By Jennifer Copley (Last Updated June 22, 2012)
Cognitive behavioural therapy (CBT) is designed to challenge maladaptive thinking processes and replace them with more realistic beliefs, and to stop behaviours that reinforce anxiety. Specifically, the goals of CBT for panic disorder and anxiety are to:
- Change distorted thought processes that cause an overreaction to stressors.
- Increase empowerment and reduce the sense of helplessness caused by panic attacks and anxiety.
- Manage stress more effectively and learn how to relax.
- Desensitize the mind and body to anxiety-provoking situations.
Cognitive Behavioural Therapy Techniques
CBT helps people learn how to relax via proven anxiety reduction techniques, conquer irrational beliefs, and express emotions. Highly effective techniques used in CBT therapy include:
- Breathing retraining
- Cognitive restructuring
- Systematic desensitization
The Effectiveness of Cognitive Behavioural Therapy for Anxiety and Panic
CBT therapy is has a high success rate. According to Ham et al. (2005), various studies have shown that nearly three-quarters of CBT patients are panic-free 3-4 months after therapy, compared to just over one-quarter of patients who don’t receive CBT therapy. However, the authors note that we don’t know what additional therapies CBT patients may have used; perhaps those who seek CBT are more motivated to recover, so they do many of the right things to increase the likelihood that they will.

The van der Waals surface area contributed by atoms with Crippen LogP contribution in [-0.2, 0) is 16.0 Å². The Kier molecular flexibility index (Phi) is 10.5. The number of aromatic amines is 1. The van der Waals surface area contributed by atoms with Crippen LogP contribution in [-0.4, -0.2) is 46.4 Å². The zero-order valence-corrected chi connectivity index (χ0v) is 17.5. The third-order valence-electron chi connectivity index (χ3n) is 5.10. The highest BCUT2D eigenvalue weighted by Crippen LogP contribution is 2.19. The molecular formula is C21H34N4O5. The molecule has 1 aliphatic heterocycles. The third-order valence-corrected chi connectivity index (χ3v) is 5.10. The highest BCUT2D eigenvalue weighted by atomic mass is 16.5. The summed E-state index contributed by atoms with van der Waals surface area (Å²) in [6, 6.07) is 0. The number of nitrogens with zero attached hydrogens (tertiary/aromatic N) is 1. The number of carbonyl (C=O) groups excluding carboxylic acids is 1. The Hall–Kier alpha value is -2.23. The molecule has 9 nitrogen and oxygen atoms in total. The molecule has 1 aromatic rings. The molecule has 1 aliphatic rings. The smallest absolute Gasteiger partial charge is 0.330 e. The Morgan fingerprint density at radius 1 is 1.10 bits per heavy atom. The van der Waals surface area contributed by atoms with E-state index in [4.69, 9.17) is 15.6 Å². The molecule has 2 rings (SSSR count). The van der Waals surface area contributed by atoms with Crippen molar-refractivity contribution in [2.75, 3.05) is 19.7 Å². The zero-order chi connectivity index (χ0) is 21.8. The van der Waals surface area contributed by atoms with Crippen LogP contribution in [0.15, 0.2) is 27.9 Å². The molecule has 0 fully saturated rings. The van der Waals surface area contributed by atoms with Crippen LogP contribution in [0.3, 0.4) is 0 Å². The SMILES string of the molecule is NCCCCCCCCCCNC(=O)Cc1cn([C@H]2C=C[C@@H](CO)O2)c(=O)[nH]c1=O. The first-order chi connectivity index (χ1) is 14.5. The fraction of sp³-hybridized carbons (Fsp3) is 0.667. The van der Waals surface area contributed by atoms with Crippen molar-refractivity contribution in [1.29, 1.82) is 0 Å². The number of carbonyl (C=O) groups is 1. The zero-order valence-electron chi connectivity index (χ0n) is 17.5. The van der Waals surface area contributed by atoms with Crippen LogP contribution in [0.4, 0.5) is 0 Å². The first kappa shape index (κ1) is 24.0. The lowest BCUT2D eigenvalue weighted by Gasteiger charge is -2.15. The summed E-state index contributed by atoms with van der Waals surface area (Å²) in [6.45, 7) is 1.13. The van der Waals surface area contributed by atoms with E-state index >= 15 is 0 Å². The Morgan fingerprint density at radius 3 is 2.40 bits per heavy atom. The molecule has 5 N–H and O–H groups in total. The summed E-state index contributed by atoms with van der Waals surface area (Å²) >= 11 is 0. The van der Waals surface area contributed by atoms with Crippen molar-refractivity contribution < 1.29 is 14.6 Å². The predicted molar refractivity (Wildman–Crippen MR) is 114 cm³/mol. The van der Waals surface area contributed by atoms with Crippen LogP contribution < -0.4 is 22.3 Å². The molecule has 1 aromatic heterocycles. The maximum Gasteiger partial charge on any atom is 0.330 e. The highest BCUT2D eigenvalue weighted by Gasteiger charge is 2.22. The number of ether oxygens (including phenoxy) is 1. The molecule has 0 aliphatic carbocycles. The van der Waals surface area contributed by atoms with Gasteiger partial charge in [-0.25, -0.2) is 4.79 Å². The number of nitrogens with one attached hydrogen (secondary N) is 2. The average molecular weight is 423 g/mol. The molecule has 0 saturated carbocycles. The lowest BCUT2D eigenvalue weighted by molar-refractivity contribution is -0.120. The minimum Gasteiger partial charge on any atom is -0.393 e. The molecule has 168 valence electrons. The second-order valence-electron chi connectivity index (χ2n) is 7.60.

Peter Norton, Director of the Anxiety Disorder Clinic, University of Houston, notes that CBT programs typically comprise 8-15 weekly sessions, with the greatest improvement occurring sometime between weeks 5 and 7, though there are certainly exceptions (cited in Tartakovsky, 2009).
Other Natural Anxiety Therapies
If you’re unable or unwilling to see a CBT therapist, there are many things you can do on your own to change faulty beliefs, destructive thought processes, and behaviours that cause anxiety. See Realistic Thinking, Systematic Desensitization, Visualization, Breathing Techniques, and Progressive Muscle Relaxation for more information.
For a full list of natural anxiety therapies, see the main Panic and Anxiety Treatments page.
- American Psychological Association. (2012). “Answers to Your Questions About Panic Disorder.” APA.org.
- Boone, S. (Reviewed by J.M. Grohol, Psy.D., 2005, December 27). “Psychotherapy for Anxiety Disorders.” PsychCentral.com.
- Dryden-Edwards, R., MD (Author), Conrad Stoppler, M., MD (Editor). (2010, March 25). “Panic Attacks.” EMedicineHealth.com.
- Ham, P., MD; Waters, D.B., PhD; & Oliver, M.N., MD. (2005). “Treatment of Panic Disorder.” American Family Physician, 71(4), 733-739.
- Smith, M., MA; Segal, R., MA; & Segal, J., PhD. (2012, January). “Therapy for Anxiety Disorders.” HelpGuide.org.
- Tartakovski, M., MS. (Reviewed by J.M. Grohol, Psy.D., 2009, June 26). “Living with an Anxiety Disorder.” PsychCentral.com.
- Wilson, R., Dr. (n.d.). “Panic Attacks.” Anxieties.com.